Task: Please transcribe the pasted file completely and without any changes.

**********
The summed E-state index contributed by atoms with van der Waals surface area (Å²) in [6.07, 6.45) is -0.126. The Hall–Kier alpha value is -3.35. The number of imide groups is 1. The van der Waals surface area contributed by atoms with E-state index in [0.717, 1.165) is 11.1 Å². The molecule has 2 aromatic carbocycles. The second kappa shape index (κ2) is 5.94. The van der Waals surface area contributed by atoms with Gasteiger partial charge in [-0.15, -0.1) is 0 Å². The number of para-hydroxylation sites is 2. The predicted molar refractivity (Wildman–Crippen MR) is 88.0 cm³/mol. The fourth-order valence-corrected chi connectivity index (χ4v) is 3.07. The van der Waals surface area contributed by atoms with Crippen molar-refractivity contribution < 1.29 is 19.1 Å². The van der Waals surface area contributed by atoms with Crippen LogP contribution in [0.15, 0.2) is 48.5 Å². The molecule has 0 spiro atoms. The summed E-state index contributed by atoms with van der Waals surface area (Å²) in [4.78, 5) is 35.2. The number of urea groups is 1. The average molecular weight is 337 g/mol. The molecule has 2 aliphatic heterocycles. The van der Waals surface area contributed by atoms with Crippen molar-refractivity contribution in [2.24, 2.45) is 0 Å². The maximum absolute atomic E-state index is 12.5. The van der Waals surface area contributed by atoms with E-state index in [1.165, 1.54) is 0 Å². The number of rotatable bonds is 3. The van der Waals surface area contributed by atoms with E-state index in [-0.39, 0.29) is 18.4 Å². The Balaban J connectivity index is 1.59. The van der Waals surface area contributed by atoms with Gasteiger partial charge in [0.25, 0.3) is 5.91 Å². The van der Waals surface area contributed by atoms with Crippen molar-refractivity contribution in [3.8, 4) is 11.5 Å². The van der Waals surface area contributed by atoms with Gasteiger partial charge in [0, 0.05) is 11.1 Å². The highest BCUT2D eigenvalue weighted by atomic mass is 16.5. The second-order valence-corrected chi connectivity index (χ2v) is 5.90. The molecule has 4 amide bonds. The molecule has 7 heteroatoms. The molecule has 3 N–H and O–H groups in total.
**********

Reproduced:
The summed E-state index contributed by atoms with van der Waals surface area (Å²) in [6.07, 6.45) is -0.126. The Hall–Kier alpha value is -3.35. The number of imide groups is 1. The van der Waals surface area contributed by atoms with E-state index in [0.717, 1.165) is 11.1 Å². The molecule has 2 aromatic carbocycles. The second kappa shape index (κ2) is 5.94. The van der Waals surface area contributed by atoms with Gasteiger partial charge in [-0.15, -0.1) is 0 Å². The number of para-hydroxylation sites is 2. The predicted molar refractivity (Wildman–Crippen MR) is 88.0 cm³/mol. The fourth-order valence-corrected chi connectivity index (χ4v) is 3.07. The van der Waals surface area contributed by atoms with Crippen molar-refractivity contribution < 1.29 is 19.1 Å². The van der Waals surface area contributed by atoms with Crippen LogP contribution in [0.15, 0.2) is 48.5 Å². The molecule has 0 spiro atoms. The summed E-state index contributed by atoms with van der Waals surface area (Å²) in [4.78, 5) is 35.2. The number of urea groups is 1. The average molecular weight is 337 g/mol. The molecule has 2 aliphatic heterocycles. The van der Waals surface area contributed by atoms with Crippen molar-refractivity contribution in [2.24, 2.45) is 0 Å². The maximum absolute atomic E-state index is 12.5. The van der Waals surface area contributed by atoms with E-state index in [1.165, 1.54) is 0 Å². The number of rotatable bonds is 3. The van der Waals surface area contributed by atoms with E-state index in [-0.39, 0.29) is 18.4 Å². The Balaban J connectivity index is 1.59. The van der Waals surface area contributed by atoms with Gasteiger partial charge in [0.25, 0.3) is 5.91 Å². The van der Waals surface area contributed by atoms with Crippen molar-refractivity contribution in [3.8, 4) is 11.5 Å². The van der Waals surface area contributed by atoms with Gasteiger partial charge in [0, 0.05) is 11.1 Å². The highest BCUT2D eigenvalue weighted by atomic mass is 16.5. The second-order valence-corrected chi connectivity index (χ2v) is 5.90. The molecule has 4 amide bonds. The molecule has 7 heteroatoms. The molecule has 3 N–H and O–H groups in total.